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JSweet: A transpiler from Java to TypeScript/JavaScript (jsweet.org)
54 points by renaudpawlak on Dec 15, 2015 | hide | past | favorite | 54 comments

The GWT team has been working on a next-gen compiler that transpiles directly to readable, JsDoc typed ES6, designed for high levels of optimization by the Closure Compiler. Because of the new JsInterop system was designed for GWT 2.8, that is shared by both GWT and this new compiler, low impedance interop between Java and JS will be possible, as well as a tool that reads WebIDL and typescript libraries, and generates Java types.

As an example if the level of low impedance between the languages, consider the @JsFunction annotation,

@JsType(isNative = true)

interface EventTarget {

  void addEventListener(String event, EventListener listener);


interface EventListener {

  void onEvent(Event event);

Using Java8, you can write code like:

document.createElement("button").addEventListener("click", x -> Console.log("Hello World"));

The difference between GWT running this, and the new compiler, is that the output of the new compiler is a standard ES6 module.

The JSweet claims about GWT are out of date. First of all, in-browser Java debugging has been available for years. GWT was in fact, the very first transpiler to leverage Chrome source maps. I demoed this three years ago (https://www.youtube.com/watch?v=-xJl22Kvgjg)

Secondly, GWT has a "reversible and compatible" JsInterop system that provides full two way low-impedance bidirectional interop, you can even do things like subclass JS objects from Java, or define "fields" via @JsProperty which invoke methods ala Object.defineProperty()

Third, the JSweet stuff looks like it doesn't obey standard JLS semantics. Does it even compile the JRE or Guava? This is absolutely vital for code sharing between platforms (e.g. server, Android, j2objc). If you can't run standard JLS semantics, there's little point to writing the code in Java in the first place.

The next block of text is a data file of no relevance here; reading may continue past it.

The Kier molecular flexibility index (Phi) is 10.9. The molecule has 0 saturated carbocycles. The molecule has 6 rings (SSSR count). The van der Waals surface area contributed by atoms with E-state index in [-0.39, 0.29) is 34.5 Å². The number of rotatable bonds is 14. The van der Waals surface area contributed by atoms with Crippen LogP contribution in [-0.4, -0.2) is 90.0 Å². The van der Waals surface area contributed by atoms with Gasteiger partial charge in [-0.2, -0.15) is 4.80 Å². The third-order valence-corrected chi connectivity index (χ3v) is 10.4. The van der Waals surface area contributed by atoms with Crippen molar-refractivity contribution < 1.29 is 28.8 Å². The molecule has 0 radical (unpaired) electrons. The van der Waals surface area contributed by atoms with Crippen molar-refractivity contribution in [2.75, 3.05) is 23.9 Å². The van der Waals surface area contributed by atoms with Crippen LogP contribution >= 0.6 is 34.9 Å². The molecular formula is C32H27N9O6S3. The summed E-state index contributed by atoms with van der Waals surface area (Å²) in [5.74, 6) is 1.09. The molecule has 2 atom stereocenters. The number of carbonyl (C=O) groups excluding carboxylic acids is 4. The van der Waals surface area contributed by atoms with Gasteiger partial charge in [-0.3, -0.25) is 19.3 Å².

If JSweet claims about GWT are inaccurate they will be fixed. But you have to understand that JSweet is a syntax mapper to TypeScript (explained here: http://www.jsweet.org/papers-and-publications/). So they are really different techniques. With JSweet, what you see is what you get. There is a direct correspondence between the written Java code and the output TS/JS, and that for ALL the program (not only fractions of it). So we are probably not always referring to the same features and certainly not the same ways of doing things, which probably explains some misunderstanding in JSweet assertions about GWT.

JSweet is not meant to obey JLS because JSweet is "just" Java syntax. It is not Java anymore. However, some specific transformations (very few) have been implemented so that Java programmers are not confused by JavaScript runtime behavior (as explained here for instance: http://www.jsweet.org/language-specifications/#Variable_scop...).

JSweet is not meant to be at all compatible with Java legacy APIs. With JSweet, you will not even be able to access the Java Object API nor the Java String API. Instead you directly access the Object and String JS APIs. So who cares about JLS semantics then? What JSweet is trying to compile is JavaScript applications, not Java, and the examples show that it works for not-that-trival code.

In short, JSweet is for writing real JavaScript applications in a Java compile-time environment (not runtime). Nothing more, nothing less. I understand that GWT new generation it aiming somewhat at integrating JS apis too... But AFAIK, JSweet is the first project to give access to hundreds of JavaScript libraries in Java thanks to the TypeScript to Java API translator.

If you can't run standard JLS semantics, there's little point to writing the code in Java in the first place.

I'm an old user of GWT and hopeful for its revival, but I strongly disagree with this statement. There are two ways of going about this - one is to hew closer to Java semantics (the GWT approach), the other is to hew closer to Javascript semantics. Strict JLS semantics is great for bulk compiling huge projects, but sucks for interop. In the new GWT, does Long become a javascript number? In the old GWT it was an opaque object, which was a constant irritant when interacting with JS.